Last week, the House Appropriations Committee advanced a lavish $674.6 billion Pentagon spending bill for fiscal year 2019. That means Congress is preparing to spend even more on defense, which isn’t at all shocking. To even marginally decrease defense spending, according to its champions, would be disastrous. After Senator Rand Paul proposed a “penny plan” to balance the budget with minor cuts, Senator Lindsey Graham warned his peers that the initiative “creates the one thing we can’t afford, which is unpredictability.” This attitude shapes Congress’s treatment of the defense budget, even though “unpredictability” is intrinsically inescapable and feverishly spending in an effort to evade it costs us the very liberty that our military ostensibly protects.

Over two millennia ago, the Greek philosopher Heraclitus said, “Everything changes and nothing stands still.” He was right, and not only in the cosmic sense, but regarding the tumult of modern geopolitics. Unexpected alliances, the development of new weaponry, and erratic fluctuations in financial markets can all alter a military’s defensive capabilities in an instant. So, like most prudent nations, we invest heavily in an array of measures that allow our military to be effective in inauspicious circumstances—except, unlike all other nations, that amounts to an inexplicably colossal sum.

America’s military has over 800 bases worldwide, more than any other nation or empire in history. In order to staff, equip, and maintain this body, the U.S. spends more on defense than China, Saudi Arabia, Russia, the United Kingdom, India, and France combined—to great effect. According to the Credit Suisse Research Institute, the strength of the American military exceeds that of all other countries, based on factors that include its quantities of soldiers, tanks, and aircraft. If any nation is prepared to brave the whirlwind of geopolitics, it is the United States. Yet legislators still claim that the military is experiencing a “readiness crisis,” which necessitates further fattening of the defense budget.

This “crisis” is often exaggerated or confused by its proponents because “readiness” is an ambiguous term that hints at urgency without ever specifying a threat. In that vein, arguments often focus on the health of particular programs while failing to contextualize them within clearly defined geopolitical aims. Whether a certain squadron of pilots is getting enough flight hours is a very different question than whether the U.S. is ready to maintain its current commitments abroad or hold its ground in a world war. Emotion, not genuine geopolitical insight, drives popular support for inflated defense spending, and, in the words of horror writer H. P. Lovecraft, “the oldest and strongest emotion of mankind is fear.”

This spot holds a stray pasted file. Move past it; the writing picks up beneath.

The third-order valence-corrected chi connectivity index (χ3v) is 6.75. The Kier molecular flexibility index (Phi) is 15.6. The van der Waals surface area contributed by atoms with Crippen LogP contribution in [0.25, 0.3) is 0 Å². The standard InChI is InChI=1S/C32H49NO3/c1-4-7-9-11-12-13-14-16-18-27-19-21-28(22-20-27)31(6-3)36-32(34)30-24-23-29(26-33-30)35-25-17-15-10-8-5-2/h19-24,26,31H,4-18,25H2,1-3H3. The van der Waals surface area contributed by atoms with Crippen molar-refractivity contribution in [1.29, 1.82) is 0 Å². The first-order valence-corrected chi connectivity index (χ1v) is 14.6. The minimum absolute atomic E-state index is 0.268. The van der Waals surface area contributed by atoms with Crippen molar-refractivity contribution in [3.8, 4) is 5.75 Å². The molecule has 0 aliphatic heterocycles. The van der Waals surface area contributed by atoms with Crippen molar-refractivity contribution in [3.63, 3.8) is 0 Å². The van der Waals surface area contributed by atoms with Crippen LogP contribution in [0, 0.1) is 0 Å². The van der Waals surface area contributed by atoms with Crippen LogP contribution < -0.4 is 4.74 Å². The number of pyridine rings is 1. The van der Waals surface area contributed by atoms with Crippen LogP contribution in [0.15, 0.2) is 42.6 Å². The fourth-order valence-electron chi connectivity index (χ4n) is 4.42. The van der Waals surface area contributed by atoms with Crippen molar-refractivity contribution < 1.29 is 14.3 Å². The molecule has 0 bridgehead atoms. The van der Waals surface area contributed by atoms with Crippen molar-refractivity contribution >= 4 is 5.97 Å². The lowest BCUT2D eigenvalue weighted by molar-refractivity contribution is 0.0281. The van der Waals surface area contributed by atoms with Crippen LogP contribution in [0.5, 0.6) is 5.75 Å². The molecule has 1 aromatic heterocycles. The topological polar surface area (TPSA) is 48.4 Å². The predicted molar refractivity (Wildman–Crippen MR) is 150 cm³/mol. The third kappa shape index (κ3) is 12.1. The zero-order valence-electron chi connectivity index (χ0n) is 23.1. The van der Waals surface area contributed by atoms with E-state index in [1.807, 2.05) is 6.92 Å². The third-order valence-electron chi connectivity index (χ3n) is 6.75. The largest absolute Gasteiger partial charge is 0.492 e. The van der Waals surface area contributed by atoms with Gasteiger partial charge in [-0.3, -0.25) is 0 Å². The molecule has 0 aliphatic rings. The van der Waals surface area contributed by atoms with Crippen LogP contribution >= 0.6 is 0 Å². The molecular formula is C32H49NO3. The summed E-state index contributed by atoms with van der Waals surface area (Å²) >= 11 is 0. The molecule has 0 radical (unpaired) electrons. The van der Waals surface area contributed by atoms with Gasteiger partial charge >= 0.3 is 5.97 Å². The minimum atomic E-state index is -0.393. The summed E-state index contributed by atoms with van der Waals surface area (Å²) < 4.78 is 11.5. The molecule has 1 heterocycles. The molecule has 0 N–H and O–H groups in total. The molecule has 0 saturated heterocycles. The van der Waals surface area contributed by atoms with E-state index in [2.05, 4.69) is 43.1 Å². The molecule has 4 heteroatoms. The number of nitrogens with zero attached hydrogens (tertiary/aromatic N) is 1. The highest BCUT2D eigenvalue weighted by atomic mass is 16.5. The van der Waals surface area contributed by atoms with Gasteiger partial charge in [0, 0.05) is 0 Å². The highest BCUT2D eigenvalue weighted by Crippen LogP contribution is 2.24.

When World War II ended, defense spending fell significantly. President Truman was left wondering how to persuade Congress to fund various geopolitical projects—such as wiring $400 million to Greece to stymie a communist revolt—without the pretext of war. Senator Arthur Vandenberg forthrightly advised him to “scare the hell out of the American people,” and so he did with great success. Later presidents followed suit throughout the Cold War and, together, they funded an extravagant arms race that lasted until the Soviet Union fell. And then, when it was apparent that castigating the “Red Menace” would no longer work, General Colin Powell, then chair of the Joint Chiefs of Staff, said revealingly, “I’m running out of demons…. I’m down to Castro and Kim Il-sung.”

Shortly, however, new demons were conjured up from the Middle Eastern sands and the defense budget has been distended ever since. If this cycle of inflated spending and fearsome rhetoric were some sort of perverse exercise towards geopolitical predictability, perhaps it would be pardonable. But it isn’t. In addition to our scruples, it costs us our liberty.

In his famous “Cross of Iron” speech, President Eisenhower said, “Every gun that is made, every warship launched, every rocket fired, signifies, in the final sense, a theft from those who hunger and are not fed.” Even worse, excessive defense spending is an assault on liberty. In the words of American political philosopher Lysander Spooner, “the only security men can have for their political liberty, consists in their keeping their money in their own pockets, until they have assurances…that it will be used as they wish it to be used, for their benefit, and not for their injury.”

In a capitalist economy such as ours, money is the fuel of freedom. To take so much of it away from taxpayers to fund military bloat, which is neither necessary nor beneficial, is to not only deprive them of some good or service, but to deprive them of their choice, which is the essence of liberty.

As Congress considers next year’s defense budget, it should disregard the fearmongering of Senator Graham and his ilk, and refuse to lay the liberty of the American people upon the grim altar of predictability.

Michael Shindler is an advocate with Young Voices and research fellow at the Consumer Choice Center. His work has appeared in publications including The American Conservative, The American Spectator, and National Review Online. Follow him @MichaelShindler.